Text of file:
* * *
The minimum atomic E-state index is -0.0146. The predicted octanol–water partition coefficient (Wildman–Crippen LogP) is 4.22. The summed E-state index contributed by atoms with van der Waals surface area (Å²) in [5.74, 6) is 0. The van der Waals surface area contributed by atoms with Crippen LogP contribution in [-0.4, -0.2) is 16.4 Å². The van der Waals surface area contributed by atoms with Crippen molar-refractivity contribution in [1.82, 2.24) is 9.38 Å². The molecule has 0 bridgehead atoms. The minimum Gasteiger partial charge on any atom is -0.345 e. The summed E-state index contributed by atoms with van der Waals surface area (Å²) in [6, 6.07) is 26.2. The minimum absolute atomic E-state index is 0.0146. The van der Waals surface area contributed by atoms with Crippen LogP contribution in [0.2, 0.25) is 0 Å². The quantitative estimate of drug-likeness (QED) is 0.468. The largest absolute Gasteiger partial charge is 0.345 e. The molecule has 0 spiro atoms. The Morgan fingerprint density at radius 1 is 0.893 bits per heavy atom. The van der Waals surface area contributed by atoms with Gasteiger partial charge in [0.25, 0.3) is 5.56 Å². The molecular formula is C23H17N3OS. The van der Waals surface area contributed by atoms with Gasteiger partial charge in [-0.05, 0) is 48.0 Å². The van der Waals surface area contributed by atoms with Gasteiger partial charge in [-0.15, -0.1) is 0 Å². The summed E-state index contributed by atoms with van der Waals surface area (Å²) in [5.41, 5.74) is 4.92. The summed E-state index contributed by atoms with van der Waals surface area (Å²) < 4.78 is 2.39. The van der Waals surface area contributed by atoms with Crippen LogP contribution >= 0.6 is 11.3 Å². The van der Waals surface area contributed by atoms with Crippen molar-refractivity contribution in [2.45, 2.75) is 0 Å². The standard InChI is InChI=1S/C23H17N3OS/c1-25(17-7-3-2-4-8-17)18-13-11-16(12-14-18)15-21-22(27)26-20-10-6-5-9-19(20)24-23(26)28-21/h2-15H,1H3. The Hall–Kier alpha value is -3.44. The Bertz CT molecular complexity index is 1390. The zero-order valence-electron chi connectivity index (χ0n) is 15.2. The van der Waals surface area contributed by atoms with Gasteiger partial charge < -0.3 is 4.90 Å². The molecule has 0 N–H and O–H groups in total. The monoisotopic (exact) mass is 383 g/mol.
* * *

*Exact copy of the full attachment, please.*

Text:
The minimum atomic E-state index is -0.0146. The predicted octanol–water partition coefficient (Wildman–Crippen LogP) is 4.22. The summed E-state index contributed by atoms with van der Waals surface area (Å²) in [5.74, 6) is 0. The van der Waals surface area contributed by atoms with Crippen LogP contribution in [-0.4, -0.2) is 16.4 Å². The van der Waals surface area contributed by atoms with Crippen molar-refractivity contribution in [1.82, 2.24) is 9.38 Å². The molecule has 0 bridgehead atoms. The minimum Gasteiger partial charge on any atom is -0.345 e. The summed E-state index contributed by atoms with van der Waals surface area (Å²) in [6, 6.07) is 26.2. The minimum absolute atomic E-state index is 0.0146. The van der Waals surface area contributed by atoms with Crippen LogP contribution in [0.2, 0.25) is 0 Å². The quantitative estimate of drug-likeness (QED) is 0.468. The largest absolute Gasteiger partial charge is 0.345 e. The molecule has 0 spiro atoms. The Morgan fingerprint density at radius 1 is 0.893 bits per heavy atom. The van der Waals surface area contributed by atoms with Gasteiger partial charge in [0.25, 0.3) is 5.56 Å². The molecular formula is C23H17N3OS. The van der Waals surface area contributed by atoms with Gasteiger partial charge in [-0.05, 0) is 48.0 Å². The van der Waals surface area contributed by atoms with Gasteiger partial charge in [-0.15, -0.1) is 0 Å². The summed E-state index contributed by atoms with van der Waals surface area (Å²) in [5.41, 5.74) is 4.92. The summed E-state index contributed by atoms with van der Waals surface area (Å²) < 4.78 is 2.39. The van der Waals surface area contributed by atoms with Crippen LogP contribution >= 0.6 is 11.3 Å². The van der Waals surface area contributed by atoms with Crippen molar-refractivity contribution in [2.45, 2.75) is 0 Å². The standard InChI is InChI=1S/C23H17N3OS/c1-25(17-7-3-2-4-8-17)18-13-11-16(12-14-18)15-21-22(27)26-20-10-6-5-9-19(20)24-23(26)28-21/h2-15H,1H3. The Hall–Kier alpha value is -3.44. The Bertz CT molecular complexity index is 1390. The zero-order valence-electron chi connectivity index (χ0n) is 15.2. The van der Waals surface area contributed by atoms with Gasteiger partial charge < -0.3 is 4.90 Å². The molecule has 0 N–H and O–H groups in total. The monoisotopic (exact) mass is 383 g/mol.